That pre-empted about two thirds of his talk-radio talking points. Seriously, listen to right-wing radio sometime. There is some actual argument, even when it's completely wrong, but so much of what they say is jokes, puns, and emotional button-pushing. We're not even at the point of debating values with these guys--they don't meet us halfway by even talking in declarative sentences with facts in them.

  •  I think most people... (5+ / 0-)

    don't have a sense of morality, only a sense of survival.

    When you see the SEIU ad, do a shot!

    by djtyg on Wed Jun 03, 2009 at 04:27:27 AM PDT

    •  I think that's part of the (10+ / 0-)

      argument I'm having with myself about those five values.  In theory I agree that what is right for one person or group is right for all people, but when it comes right down to it, I suspect I would do some not very nice things in order for me and mine to survive, and then I'd rationalize my behavior later.  Sometimes I wonder if I am, at some unconscious level, a conservative, but then I look at the last two values - obedience to authority and personal purity - and I don't much care at all about either of them.  I try not to be a trouble-maker just because I don't want to pay the consequences and I'm not sure I even know exactly what personal purity is, but if it's what I think it might be, it's not something I value all that much.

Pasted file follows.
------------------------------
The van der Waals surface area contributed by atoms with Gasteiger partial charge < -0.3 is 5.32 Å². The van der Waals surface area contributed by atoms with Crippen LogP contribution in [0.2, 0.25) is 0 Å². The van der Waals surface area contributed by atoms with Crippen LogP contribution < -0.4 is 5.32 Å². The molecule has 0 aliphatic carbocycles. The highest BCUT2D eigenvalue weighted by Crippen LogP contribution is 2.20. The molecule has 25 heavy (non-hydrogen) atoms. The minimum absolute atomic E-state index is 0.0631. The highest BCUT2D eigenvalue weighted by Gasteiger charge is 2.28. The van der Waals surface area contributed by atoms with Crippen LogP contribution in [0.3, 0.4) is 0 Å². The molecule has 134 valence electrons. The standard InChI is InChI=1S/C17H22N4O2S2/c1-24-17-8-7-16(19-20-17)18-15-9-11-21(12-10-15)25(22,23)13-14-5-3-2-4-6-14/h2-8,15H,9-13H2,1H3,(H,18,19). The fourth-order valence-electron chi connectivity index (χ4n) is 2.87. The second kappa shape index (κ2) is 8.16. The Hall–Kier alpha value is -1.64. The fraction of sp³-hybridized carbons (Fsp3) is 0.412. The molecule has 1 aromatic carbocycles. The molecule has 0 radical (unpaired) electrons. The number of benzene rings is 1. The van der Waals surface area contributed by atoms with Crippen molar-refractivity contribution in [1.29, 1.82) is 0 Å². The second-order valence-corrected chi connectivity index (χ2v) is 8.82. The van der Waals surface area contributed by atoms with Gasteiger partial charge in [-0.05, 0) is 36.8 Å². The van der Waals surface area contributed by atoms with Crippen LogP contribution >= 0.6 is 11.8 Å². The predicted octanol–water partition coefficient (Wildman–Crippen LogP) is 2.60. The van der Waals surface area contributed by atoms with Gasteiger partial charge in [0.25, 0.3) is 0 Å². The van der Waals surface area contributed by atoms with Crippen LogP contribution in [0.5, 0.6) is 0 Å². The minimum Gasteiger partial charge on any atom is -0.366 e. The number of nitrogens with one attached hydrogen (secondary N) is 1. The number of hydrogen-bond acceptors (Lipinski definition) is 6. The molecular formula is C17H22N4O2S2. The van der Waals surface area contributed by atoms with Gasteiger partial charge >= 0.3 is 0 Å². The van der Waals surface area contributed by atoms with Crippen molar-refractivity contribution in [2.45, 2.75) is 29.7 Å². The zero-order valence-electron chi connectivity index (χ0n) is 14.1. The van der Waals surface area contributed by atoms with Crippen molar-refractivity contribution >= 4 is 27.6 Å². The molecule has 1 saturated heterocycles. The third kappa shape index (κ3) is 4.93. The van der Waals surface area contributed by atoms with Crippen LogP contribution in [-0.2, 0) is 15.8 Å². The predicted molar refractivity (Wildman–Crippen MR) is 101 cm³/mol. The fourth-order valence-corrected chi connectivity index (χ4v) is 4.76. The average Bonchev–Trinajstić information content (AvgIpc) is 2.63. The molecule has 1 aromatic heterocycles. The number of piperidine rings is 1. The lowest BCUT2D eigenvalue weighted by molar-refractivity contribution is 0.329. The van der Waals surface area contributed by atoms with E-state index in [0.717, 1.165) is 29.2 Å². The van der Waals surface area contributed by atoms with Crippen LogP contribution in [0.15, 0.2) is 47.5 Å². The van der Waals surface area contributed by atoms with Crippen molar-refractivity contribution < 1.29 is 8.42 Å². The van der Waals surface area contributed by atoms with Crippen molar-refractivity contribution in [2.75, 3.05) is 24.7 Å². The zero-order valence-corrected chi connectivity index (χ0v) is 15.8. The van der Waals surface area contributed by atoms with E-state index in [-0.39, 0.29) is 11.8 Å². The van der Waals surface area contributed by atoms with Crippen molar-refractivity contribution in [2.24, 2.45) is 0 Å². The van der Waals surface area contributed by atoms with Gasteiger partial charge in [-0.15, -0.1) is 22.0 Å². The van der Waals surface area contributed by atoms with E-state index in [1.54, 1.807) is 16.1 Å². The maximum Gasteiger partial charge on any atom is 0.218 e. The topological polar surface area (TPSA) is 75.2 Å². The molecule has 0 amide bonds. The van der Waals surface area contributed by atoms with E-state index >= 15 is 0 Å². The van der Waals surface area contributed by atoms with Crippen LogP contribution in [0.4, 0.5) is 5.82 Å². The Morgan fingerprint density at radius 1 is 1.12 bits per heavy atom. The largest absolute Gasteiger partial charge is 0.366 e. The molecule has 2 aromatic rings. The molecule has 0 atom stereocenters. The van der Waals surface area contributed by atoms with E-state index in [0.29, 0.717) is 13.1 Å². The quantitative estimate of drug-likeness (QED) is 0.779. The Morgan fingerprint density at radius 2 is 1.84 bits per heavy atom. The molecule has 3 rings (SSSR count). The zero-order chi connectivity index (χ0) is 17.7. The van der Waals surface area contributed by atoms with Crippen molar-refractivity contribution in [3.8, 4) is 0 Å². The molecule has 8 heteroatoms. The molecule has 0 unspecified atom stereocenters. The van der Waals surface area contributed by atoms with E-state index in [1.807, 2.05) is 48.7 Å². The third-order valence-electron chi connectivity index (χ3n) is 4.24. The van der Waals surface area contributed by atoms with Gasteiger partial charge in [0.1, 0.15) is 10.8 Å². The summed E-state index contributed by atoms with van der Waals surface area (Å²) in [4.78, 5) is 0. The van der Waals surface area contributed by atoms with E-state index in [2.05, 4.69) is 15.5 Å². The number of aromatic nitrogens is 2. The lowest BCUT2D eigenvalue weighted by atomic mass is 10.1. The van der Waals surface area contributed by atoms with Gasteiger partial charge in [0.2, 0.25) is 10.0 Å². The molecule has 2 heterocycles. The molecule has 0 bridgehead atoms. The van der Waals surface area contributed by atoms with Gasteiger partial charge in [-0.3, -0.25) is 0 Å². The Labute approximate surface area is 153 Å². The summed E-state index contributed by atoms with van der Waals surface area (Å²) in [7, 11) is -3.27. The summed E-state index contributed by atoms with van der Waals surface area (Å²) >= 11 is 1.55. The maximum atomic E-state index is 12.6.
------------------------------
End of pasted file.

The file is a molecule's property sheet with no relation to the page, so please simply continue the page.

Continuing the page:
•  The problem with this approach (5+ / 0-)